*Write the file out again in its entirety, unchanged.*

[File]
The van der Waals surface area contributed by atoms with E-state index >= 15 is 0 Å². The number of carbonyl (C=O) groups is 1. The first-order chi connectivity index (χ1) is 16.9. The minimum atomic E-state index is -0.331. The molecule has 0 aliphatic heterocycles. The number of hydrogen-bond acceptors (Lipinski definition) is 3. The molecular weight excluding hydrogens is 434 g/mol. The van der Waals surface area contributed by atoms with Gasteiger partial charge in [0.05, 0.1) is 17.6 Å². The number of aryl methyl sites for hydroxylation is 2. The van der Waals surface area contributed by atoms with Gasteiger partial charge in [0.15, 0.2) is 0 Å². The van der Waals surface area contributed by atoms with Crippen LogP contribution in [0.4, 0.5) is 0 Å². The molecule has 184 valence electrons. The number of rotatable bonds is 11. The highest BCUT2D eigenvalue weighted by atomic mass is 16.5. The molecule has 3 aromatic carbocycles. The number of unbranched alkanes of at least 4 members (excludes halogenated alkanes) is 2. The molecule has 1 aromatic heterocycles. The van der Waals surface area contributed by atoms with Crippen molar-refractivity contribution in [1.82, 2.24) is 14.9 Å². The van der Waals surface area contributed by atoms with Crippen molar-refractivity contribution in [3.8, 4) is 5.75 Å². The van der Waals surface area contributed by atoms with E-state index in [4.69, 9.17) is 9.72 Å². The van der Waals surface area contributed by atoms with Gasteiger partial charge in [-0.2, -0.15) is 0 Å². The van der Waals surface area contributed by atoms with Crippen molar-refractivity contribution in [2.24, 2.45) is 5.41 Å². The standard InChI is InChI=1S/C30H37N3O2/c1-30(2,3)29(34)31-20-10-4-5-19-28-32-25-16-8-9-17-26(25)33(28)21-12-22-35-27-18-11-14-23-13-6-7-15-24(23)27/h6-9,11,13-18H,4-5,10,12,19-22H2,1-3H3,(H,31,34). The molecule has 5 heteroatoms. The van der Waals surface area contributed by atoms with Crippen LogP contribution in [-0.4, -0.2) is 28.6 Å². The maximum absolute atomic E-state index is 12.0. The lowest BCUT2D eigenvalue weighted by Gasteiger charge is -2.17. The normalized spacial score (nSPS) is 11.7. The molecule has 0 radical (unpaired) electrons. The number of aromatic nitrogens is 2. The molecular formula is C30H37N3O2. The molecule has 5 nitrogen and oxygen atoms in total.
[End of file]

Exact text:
The van der Waals surface area contributed by atoms with E-state index >= 15 is 0 Å². The number of carbonyl (C=O) groups is 1. The first-order chi connectivity index (χ1) is 16.9. The minimum atomic E-state index is -0.331. The molecule has 0 aliphatic heterocycles. The number of hydrogen-bond acceptors (Lipinski definition) is 3. The molecular weight excluding hydrogens is 434 g/mol. The van der Waals surface area contributed by atoms with Gasteiger partial charge in [0.05, 0.1) is 17.6 Å². The number of aryl methyl sites for hydroxylation is 2. The van der Waals surface area contributed by atoms with Gasteiger partial charge in [0.15, 0.2) is 0 Å². The van der Waals surface area contributed by atoms with Crippen LogP contribution in [0.4, 0.5) is 0 Å². The molecule has 184 valence electrons. The number of rotatable bonds is 11. The highest BCUT2D eigenvalue weighted by atomic mass is 16.5. The molecule has 3 aromatic carbocycles. The number of unbranched alkanes of at least 4 members (excludes halogenated alkanes) is 2. The molecule has 1 aromatic heterocycles. The van der Waals surface area contributed by atoms with Crippen molar-refractivity contribution in [1.82, 2.24) is 14.9 Å². The van der Waals surface area contributed by atoms with Crippen molar-refractivity contribution in [3.8, 4) is 5.75 Å². The van der Waals surface area contributed by atoms with E-state index in [4.69, 9.17) is 9.72 Å². The van der Waals surface area contributed by atoms with Gasteiger partial charge in [-0.2, -0.15) is 0 Å². The van der Waals surface area contributed by atoms with Crippen molar-refractivity contribution in [2.24, 2.45) is 5.41 Å². The standard InChI is InChI=1S/C30H37N3O2/c1-30(2,3)29(34)31-20-10-4-5-19-28-32-25-16-8-9-17-26(25)33(28)21-12-22-35-27-18-11-14-23-13-6-7-15-24(23)27/h6-9,11,13-18H,4-5,10,12,19-22H2,1-3H3,(H,31,34). The molecule has 5 heteroatoms. The van der Waals surface area contributed by atoms with Crippen LogP contribution in [-0.4, -0.2) is 28.6 Å². The maximum absolute atomic E-state index is 12.0. The lowest BCUT2D eigenvalue weighted by Gasteiger charge is -2.17. The normalized spacial score (nSPS) is 11.7. The molecule has 0 radical (unpaired) electrons. The number of aromatic nitrogens is 2. The molecular formula is C30H37N3O2. The molecule has 5 nitrogen and oxygen atoms in total.